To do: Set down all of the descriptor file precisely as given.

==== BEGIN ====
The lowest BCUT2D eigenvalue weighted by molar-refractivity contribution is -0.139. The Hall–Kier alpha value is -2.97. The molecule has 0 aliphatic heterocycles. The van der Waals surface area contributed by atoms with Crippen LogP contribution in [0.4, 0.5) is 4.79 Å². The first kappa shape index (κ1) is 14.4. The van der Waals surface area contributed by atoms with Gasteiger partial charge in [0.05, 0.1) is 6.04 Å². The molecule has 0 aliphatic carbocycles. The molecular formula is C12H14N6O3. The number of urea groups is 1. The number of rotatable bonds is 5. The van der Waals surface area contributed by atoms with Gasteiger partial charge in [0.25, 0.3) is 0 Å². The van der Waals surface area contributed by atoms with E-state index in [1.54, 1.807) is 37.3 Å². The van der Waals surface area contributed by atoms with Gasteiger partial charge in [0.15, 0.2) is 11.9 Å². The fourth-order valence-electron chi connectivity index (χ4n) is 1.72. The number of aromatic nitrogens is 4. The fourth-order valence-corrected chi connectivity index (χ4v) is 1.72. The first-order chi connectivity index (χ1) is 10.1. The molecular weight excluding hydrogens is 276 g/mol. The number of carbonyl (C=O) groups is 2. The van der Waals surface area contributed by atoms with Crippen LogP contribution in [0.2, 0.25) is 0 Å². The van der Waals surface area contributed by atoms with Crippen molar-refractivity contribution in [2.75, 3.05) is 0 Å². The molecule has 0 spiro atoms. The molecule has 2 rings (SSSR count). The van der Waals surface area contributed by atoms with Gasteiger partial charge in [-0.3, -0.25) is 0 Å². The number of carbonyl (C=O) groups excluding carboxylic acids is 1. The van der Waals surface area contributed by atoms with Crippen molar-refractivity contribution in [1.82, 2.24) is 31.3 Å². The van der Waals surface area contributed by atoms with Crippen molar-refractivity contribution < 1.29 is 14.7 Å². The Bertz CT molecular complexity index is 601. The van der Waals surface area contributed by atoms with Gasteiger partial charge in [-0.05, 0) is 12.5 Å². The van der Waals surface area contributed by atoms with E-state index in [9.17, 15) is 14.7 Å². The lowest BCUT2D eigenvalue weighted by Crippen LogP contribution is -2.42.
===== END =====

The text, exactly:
The lowest BCUT2D eigenvalue weighted by molar-refractivity contribution is -0.139. The Hall–Kier alpha value is -2.97. The molecule has 0 aliphatic heterocycles. The van der Waals surface area contributed by atoms with Crippen LogP contribution in [0.4, 0.5) is 4.79 Å². The first kappa shape index (κ1) is 14.4. The van der Waals surface area contributed by atoms with Gasteiger partial charge in [0.05, 0.1) is 6.04 Å². The molecule has 0 aliphatic carbocycles. The molecular formula is C12H14N6O3. The number of urea groups is 1. The number of rotatable bonds is 5. The van der Waals surface area contributed by atoms with Gasteiger partial charge in [0.25, 0.3) is 0 Å². The van der Waals surface area contributed by atoms with E-state index in [1.54, 1.807) is 37.3 Å². The van der Waals surface area contributed by atoms with Gasteiger partial charge in [0.15, 0.2) is 11.9 Å². The fourth-order valence-electron chi connectivity index (χ4n) is 1.72. The number of aromatic nitrogens is 4. The fourth-order valence-corrected chi connectivity index (χ4v) is 1.72. The first-order chi connectivity index (χ1) is 10.1. The molecular weight excluding hydrogens is 276 g/mol. The number of carbonyl (C=O) groups is 2. The van der Waals surface area contributed by atoms with Crippen LogP contribution in [0.2, 0.25) is 0 Å². The van der Waals surface area contributed by atoms with Crippen molar-refractivity contribution in [2.75, 3.05) is 0 Å². The molecule has 0 spiro atoms. The molecule has 2 rings (SSSR count). The van der Waals surface area contributed by atoms with Gasteiger partial charge in [-0.3, -0.25) is 0 Å². The number of carbonyl (C=O) groups excluding carboxylic acids is 1. The van der Waals surface area contributed by atoms with Crippen molar-refractivity contribution in [1.82, 2.24) is 31.3 Å². The van der Waals surface area contributed by atoms with Crippen molar-refractivity contribution < 1.29 is 14.7 Å². The Bertz CT molecular complexity index is 601. The van der Waals surface area contributed by atoms with Gasteiger partial charge in [-0.05, 0) is 12.5 Å². The van der Waals surface area contributed by atoms with E-state index in [9.17, 15) is 14.7 Å². The lowest BCUT2D eigenvalue weighted by Crippen LogP contribution is -2.42.